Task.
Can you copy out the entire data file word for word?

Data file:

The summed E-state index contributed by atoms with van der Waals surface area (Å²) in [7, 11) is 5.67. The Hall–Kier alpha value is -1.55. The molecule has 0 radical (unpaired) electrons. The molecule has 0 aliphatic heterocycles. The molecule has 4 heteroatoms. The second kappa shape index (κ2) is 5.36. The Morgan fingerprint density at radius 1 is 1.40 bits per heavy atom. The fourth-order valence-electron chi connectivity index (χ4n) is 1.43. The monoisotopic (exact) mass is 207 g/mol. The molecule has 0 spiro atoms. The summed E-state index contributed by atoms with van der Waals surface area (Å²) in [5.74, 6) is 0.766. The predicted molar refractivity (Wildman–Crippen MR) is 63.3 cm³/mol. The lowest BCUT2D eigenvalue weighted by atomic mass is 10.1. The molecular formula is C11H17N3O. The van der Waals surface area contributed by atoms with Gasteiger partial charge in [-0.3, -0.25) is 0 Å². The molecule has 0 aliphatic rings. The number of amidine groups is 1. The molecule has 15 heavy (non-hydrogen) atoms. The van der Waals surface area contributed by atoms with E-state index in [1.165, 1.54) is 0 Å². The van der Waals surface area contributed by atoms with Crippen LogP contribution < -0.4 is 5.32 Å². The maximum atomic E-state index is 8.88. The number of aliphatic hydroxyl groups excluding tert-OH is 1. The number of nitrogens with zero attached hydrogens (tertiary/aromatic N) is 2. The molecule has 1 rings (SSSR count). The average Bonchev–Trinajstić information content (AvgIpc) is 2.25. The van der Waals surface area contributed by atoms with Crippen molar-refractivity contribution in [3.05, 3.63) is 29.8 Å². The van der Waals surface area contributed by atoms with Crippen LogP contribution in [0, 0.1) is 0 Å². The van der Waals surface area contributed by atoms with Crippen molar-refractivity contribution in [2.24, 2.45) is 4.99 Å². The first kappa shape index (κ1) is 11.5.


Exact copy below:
The summed E-state index contributed by atoms with van der Waals surface area (Å²) in [7, 11) is 5.67. The Hall–Kier alpha value is -1.55. The molecule has 0 radical (unpaired) electrons. The molecule has 0 aliphatic heterocycles. The molecule has 4 heteroatoms. The second kappa shape index (κ2) is 5.36. The Morgan fingerprint density at radius 1 is 1.40 bits per heavy atom. The fourth-order valence-electron chi connectivity index (χ4n) is 1.43. The monoisotopic (exact) mass is 207 g/mol. The molecule has 0 spiro atoms. The summed E-state index contributed by atoms with van der Waals surface area (Å²) in [5.74, 6) is 0.766. The predicted molar refractivity (Wildman–Crippen MR) is 63.3 cm³/mol. The lowest BCUT2D eigenvalue weighted by atomic mass is 10.1. The molecular formula is C11H17N3O. The van der Waals surface area contributed by atoms with Gasteiger partial charge in [-0.3, -0.25) is 0 Å². The molecule has 0 aliphatic rings. The number of amidine groups is 1. The molecule has 15 heavy (non-hydrogen) atoms. The van der Waals surface area contributed by atoms with E-state index in [1.165, 1.54) is 0 Å². The van der Waals surface area contributed by atoms with Crippen LogP contribution < -0.4 is 5.32 Å². The maximum atomic E-state index is 8.88. The number of aliphatic hydroxyl groups excluding tert-OH is 1. The number of nitrogens with zero attached hydrogens (tertiary/aromatic N) is 2. The molecule has 1 rings (SSSR count). The average Bonchev–Trinajstić information content (AvgIpc) is 2.25. The van der Waals surface area contributed by atoms with Crippen molar-refractivity contribution in [3.05, 3.63) is 29.8 Å². The van der Waals surface area contributed by atoms with Crippen LogP contribution in [0, 0.1) is 0 Å². The van der Waals surface area contributed by atoms with Crippen molar-refractivity contribution in [2.24, 2.45) is 4.99 Å². The first kappa shape index (κ1) is 11.5.